Mobile Menu
From the organisers of
 

Conservation: Portland basebed transfigured

18 March 2013
The finished piece by Geraint Davies.

Geraint Davies, who trades as London Stonemasonry, has produced a lot of architectural masonry and even some heads and hands for statues in Roman Catholic churches over the years. But this was the first time he had ever produced feet, let alone a whole statue.

The finished piece is now positioned over the South Porch entrance of the Grade II* Listed St James’ RC Church in Spanish Place, London, a church designed by Edward Goldie and opened in 1890. 

Geraint Davies was commissioned by Father Christopher Colven to design and produce the statue of the Transfigured Christ to an initial design that the stonemason had completed in June 2011. 

It took a year of presentations to various planners, committees and even at the archbishop’s palace before the statue was finally given the green light. “It was all very, very formal,” he told NSS.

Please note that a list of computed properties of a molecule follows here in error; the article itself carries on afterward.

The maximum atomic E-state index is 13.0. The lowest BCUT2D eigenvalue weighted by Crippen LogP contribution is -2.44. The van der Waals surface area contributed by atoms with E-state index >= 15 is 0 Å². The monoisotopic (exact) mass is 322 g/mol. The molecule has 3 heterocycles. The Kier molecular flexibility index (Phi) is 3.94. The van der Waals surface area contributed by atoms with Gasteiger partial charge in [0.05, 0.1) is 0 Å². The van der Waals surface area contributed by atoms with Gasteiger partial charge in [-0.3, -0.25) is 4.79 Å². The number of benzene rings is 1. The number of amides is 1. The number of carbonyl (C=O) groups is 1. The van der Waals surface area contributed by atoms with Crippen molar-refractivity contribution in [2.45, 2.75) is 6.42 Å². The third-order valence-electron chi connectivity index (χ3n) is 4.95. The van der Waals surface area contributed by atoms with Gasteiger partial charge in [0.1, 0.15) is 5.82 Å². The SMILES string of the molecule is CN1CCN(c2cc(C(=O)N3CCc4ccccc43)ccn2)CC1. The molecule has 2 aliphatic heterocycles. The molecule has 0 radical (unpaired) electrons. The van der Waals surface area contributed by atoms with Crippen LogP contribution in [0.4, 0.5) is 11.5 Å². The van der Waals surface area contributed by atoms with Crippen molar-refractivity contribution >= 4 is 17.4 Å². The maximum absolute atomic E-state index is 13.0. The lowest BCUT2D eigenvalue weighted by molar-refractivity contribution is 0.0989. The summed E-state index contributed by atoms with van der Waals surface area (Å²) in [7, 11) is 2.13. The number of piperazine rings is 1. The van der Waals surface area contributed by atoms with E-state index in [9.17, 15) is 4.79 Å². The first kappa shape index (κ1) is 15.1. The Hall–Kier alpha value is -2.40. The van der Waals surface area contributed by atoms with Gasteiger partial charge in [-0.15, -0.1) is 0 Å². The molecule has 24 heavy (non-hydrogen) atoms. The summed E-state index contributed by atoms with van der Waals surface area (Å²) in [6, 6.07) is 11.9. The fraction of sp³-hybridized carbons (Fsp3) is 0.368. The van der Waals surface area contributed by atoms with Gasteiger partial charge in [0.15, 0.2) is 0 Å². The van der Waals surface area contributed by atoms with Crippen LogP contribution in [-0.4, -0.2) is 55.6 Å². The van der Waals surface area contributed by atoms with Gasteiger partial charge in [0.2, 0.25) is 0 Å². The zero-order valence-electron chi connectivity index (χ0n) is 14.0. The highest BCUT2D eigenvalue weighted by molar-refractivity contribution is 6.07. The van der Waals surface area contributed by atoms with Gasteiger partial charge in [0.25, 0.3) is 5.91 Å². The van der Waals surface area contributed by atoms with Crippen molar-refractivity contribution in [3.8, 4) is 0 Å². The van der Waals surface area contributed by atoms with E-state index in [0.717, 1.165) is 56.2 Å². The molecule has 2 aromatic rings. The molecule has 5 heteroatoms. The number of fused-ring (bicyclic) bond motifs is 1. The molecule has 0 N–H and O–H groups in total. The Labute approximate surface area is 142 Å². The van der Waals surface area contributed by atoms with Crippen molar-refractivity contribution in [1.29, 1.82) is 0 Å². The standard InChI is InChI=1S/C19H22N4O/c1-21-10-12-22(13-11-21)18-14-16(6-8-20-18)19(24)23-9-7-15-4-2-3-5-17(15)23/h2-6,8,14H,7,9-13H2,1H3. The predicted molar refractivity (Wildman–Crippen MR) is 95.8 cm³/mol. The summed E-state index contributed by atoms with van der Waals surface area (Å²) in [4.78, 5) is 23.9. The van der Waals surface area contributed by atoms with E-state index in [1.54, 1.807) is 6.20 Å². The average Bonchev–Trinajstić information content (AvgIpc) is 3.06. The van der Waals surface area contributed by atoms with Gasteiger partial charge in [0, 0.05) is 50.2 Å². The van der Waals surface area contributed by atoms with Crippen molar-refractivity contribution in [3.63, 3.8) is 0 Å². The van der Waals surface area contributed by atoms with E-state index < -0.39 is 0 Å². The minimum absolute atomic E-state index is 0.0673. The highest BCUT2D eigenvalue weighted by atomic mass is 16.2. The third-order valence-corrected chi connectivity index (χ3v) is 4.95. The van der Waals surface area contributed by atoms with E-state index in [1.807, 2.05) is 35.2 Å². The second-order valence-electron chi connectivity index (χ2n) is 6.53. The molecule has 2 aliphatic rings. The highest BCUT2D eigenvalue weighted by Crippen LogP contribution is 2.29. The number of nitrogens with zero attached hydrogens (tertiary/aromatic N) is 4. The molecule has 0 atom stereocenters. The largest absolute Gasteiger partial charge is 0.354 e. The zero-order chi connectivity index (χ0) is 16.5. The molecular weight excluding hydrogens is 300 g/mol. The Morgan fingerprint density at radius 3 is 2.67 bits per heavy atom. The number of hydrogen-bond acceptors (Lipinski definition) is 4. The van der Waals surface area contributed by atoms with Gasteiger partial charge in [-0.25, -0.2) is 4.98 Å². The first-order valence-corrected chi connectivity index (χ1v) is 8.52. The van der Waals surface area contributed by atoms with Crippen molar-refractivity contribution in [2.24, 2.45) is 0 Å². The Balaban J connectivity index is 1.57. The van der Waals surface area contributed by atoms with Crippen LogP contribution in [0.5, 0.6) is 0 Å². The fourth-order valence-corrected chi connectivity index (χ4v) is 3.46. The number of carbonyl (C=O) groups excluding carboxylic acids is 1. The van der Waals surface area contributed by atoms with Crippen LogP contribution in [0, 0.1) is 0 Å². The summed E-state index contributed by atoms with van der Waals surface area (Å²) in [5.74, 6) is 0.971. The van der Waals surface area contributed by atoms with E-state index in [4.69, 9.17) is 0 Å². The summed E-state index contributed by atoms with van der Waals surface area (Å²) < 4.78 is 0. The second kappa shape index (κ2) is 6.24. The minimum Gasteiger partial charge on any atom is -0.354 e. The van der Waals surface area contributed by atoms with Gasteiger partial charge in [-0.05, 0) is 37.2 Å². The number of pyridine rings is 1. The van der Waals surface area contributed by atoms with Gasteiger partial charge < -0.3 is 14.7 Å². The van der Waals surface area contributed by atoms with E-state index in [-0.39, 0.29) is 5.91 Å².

In September a 1ton block of Portland Basebed was delivered to Geraint’s studio. “It was absolutely the most perfect piece of Portland I have ever seen,” says Geraint. 

But how to get it inside? He enlisted the help of some volunteers and “we used cutting edge ancient Greek technology”. 

Portland limestone was always going to be the stone used because the surrounding stone of the Gothic revivalist church is Portland.

During the next 10 weeks the figure emerged. Geraint used traditional carving methods to work the stone, basing the face on that of a friend who he thought looked suitably serene. 

The finished carving was installed in late November, with Geraint’s business partner, William Horn, masterminding the operation. 

Geraint: “We had a very narrow window for the fixing and we ended up doing eight days’ work in five. Everything that could go wrong did go wrong, but we persevered through the cold dark evenings and it paid off. 

“I’d wrapped the figure in so much bubblewrap he looked like an Apollo astronaut! We had a scaffold in place and a special hoist there. We also had to work the existing stone back 300mm and dress it in. This was very time-consuming. 

“Our design for fixing was a cross shape at the back, which we keyed into the stone. We used steel fixings and lots of industry-standard glue and mortar to secure the statue in place.”

 

Share this page